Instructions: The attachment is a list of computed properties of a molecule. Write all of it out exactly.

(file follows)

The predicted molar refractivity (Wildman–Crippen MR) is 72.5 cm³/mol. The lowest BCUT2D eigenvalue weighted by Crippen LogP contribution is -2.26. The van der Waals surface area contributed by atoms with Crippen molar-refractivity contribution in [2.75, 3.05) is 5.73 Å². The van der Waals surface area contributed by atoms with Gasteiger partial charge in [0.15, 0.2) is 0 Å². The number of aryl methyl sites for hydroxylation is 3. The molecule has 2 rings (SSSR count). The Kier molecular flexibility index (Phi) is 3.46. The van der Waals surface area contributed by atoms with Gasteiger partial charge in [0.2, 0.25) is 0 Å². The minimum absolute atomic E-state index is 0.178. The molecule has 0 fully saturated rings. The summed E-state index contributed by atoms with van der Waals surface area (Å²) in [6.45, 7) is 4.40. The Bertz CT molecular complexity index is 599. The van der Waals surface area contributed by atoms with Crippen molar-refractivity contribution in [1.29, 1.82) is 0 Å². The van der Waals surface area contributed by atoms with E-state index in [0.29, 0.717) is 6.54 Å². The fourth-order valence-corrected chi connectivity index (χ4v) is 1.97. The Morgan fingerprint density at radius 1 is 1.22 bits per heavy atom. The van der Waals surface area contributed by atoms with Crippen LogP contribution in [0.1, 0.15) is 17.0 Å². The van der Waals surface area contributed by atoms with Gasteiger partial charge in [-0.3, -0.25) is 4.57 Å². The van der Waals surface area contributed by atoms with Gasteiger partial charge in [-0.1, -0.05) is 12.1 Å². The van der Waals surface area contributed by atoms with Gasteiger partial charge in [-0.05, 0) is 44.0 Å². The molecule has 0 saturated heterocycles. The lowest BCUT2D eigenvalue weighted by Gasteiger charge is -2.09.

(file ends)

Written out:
The predicted molar refractivity (Wildman–Crippen MR) is 72.5 cm³/mol. The lowest BCUT2D eigenvalue weighted by Crippen LogP contribution is -2.26. The van der Waals surface area contributed by atoms with Crippen molar-refractivity contribution in [2.75, 3.05) is 5.73 Å². The van der Waals surface area contributed by atoms with Gasteiger partial charge in [0.15, 0.2) is 0 Å². The number of aryl methyl sites for hydroxylation is 3. The molecule has 2 rings (SSSR count). The Kier molecular flexibility index (Phi) is 3.46. The van der Waals surface area contributed by atoms with Gasteiger partial charge in [0.2, 0.25) is 0 Å². The minimum absolute atomic E-state index is 0.178. The molecule has 0 fully saturated rings. The summed E-state index contributed by atoms with van der Waals surface area (Å²) in [6.45, 7) is 4.40. The Bertz CT molecular complexity index is 599. The van der Waals surface area contributed by atoms with Crippen molar-refractivity contribution in [1.29, 1.82) is 0 Å². The van der Waals surface area contributed by atoms with E-state index in [0.29, 0.717) is 6.54 Å². The fourth-order valence-corrected chi connectivity index (χ4v) is 1.97. The Morgan fingerprint density at radius 1 is 1.22 bits per heavy atom. The van der Waals surface area contributed by atoms with Crippen LogP contribution in [0.1, 0.15) is 17.0 Å². The van der Waals surface area contributed by atoms with Gasteiger partial charge in [-0.3, -0.25) is 4.57 Å². The van der Waals surface area contributed by atoms with Gasteiger partial charge in [-0.1, -0.05) is 12.1 Å². The van der Waals surface area contributed by atoms with Gasteiger partial charge in [-0.05, 0) is 44.0 Å². The molecule has 0 saturated heterocycles. The lowest BCUT2D eigenvalue weighted by Gasteiger charge is -2.09.